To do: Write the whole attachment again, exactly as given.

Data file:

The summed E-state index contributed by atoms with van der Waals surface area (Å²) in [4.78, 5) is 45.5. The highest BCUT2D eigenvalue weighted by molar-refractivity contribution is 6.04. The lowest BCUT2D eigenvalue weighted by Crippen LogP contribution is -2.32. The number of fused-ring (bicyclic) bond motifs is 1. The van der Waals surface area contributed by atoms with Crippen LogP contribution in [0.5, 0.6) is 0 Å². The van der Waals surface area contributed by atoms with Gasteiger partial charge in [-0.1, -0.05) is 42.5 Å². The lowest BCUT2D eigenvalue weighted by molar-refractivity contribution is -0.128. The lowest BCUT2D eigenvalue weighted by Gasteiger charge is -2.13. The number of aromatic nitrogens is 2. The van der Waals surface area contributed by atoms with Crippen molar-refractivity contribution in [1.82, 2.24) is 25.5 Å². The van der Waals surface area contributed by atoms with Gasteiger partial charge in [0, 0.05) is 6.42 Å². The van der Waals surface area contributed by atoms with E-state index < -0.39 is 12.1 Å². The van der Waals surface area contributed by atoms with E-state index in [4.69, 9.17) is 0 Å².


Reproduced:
The summed E-state index contributed by atoms with van der Waals surface area (Å²) in [4.78, 5) is 45.5. The highest BCUT2D eigenvalue weighted by molar-refractivity contribution is 6.04. The lowest BCUT2D eigenvalue weighted by Crippen LogP contribution is -2.32. The number of fused-ring (bicyclic) bond motifs is 1. The van der Waals surface area contributed by atoms with Crippen LogP contribution in [0.5, 0.6) is 0 Å². The van der Waals surface area contributed by atoms with Gasteiger partial charge in [-0.1, -0.05) is 42.5 Å². The lowest BCUT2D eigenvalue weighted by molar-refractivity contribution is -0.128. The lowest BCUT2D eigenvalue weighted by Gasteiger charge is -2.13. The number of aromatic nitrogens is 2. The van der Waals surface area contributed by atoms with Crippen molar-refractivity contribution in [1.82, 2.24) is 25.5 Å². The van der Waals surface area contributed by atoms with Gasteiger partial charge in [0, 0.05) is 6.42 Å². The van der Waals surface area contributed by atoms with E-state index < -0.39 is 12.1 Å². The van der Waals surface area contributed by atoms with E-state index in [4.69, 9.17) is 0 Å².